... We remember, thirty years ago, the organic chemistry departments of Harvard and MIT were locked in thier own intercollegiate space race, to design the perfect drug. Every week the lab rats would scurry out of the depths to display their latest designs and discoveries at proto-raves in dorm rooms up and down the banks of the Charles. MMDA was a novelty in those days, along with a veritable alphabet soup of stimulants, halucinogens, morphine analogs, exotic plant extracts and even certain substances reputedly available only from living human donors.
As far as we were able to ascertain, the perfect drug was never isolated. It is interesting to note that the search goes on 30 years later, and that MIT is still at the forefront of these efforts to expand the frontiers of science, just as it is undeniably a tragedy that it has cost the life of a young artist.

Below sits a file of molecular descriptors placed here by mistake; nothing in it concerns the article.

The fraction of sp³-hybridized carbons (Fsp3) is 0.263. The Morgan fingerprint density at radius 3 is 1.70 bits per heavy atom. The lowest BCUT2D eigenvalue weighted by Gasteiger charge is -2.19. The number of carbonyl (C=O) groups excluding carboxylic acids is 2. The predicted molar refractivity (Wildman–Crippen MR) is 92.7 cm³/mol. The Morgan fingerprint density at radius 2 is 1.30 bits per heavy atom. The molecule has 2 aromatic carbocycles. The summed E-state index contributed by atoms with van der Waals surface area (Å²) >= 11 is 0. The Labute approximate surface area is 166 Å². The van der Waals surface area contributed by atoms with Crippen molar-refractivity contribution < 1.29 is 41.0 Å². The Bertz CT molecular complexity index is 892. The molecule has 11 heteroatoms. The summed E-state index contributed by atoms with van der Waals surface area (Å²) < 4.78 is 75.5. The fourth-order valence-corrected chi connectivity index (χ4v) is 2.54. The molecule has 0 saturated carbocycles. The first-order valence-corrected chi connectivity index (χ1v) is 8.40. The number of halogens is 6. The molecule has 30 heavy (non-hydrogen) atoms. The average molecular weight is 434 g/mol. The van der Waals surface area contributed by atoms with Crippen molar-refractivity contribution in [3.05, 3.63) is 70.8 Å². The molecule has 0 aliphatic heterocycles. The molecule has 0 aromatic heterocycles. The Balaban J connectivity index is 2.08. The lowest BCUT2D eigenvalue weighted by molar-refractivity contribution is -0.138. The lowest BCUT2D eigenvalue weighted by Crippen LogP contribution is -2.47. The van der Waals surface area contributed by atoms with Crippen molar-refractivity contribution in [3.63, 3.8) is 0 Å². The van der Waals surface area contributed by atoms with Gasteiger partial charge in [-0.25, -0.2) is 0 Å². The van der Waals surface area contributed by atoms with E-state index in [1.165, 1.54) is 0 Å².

But a "designer drug" lab, instead. The Globe reports on court papers in the case of that alleged sex club / meth lab at 369 Congress St. No meth, but plenty of other drugs and drug pre-cursors, including LSD, magic mushrooms and plenty of chemicals for making West Coast-style designer drugs:
... "Almost exclusively, these labs are going to be in California, in the San Francisco area," said Gregory D. Lee, a former special agent with the Drug Enforcement Administration and author of drug investigation texts. ..."
Meanwhile, people who knew Kevin "Frostbyte" McCormick, whose heart-attack death sparked the whole investigation, continue to post tributes.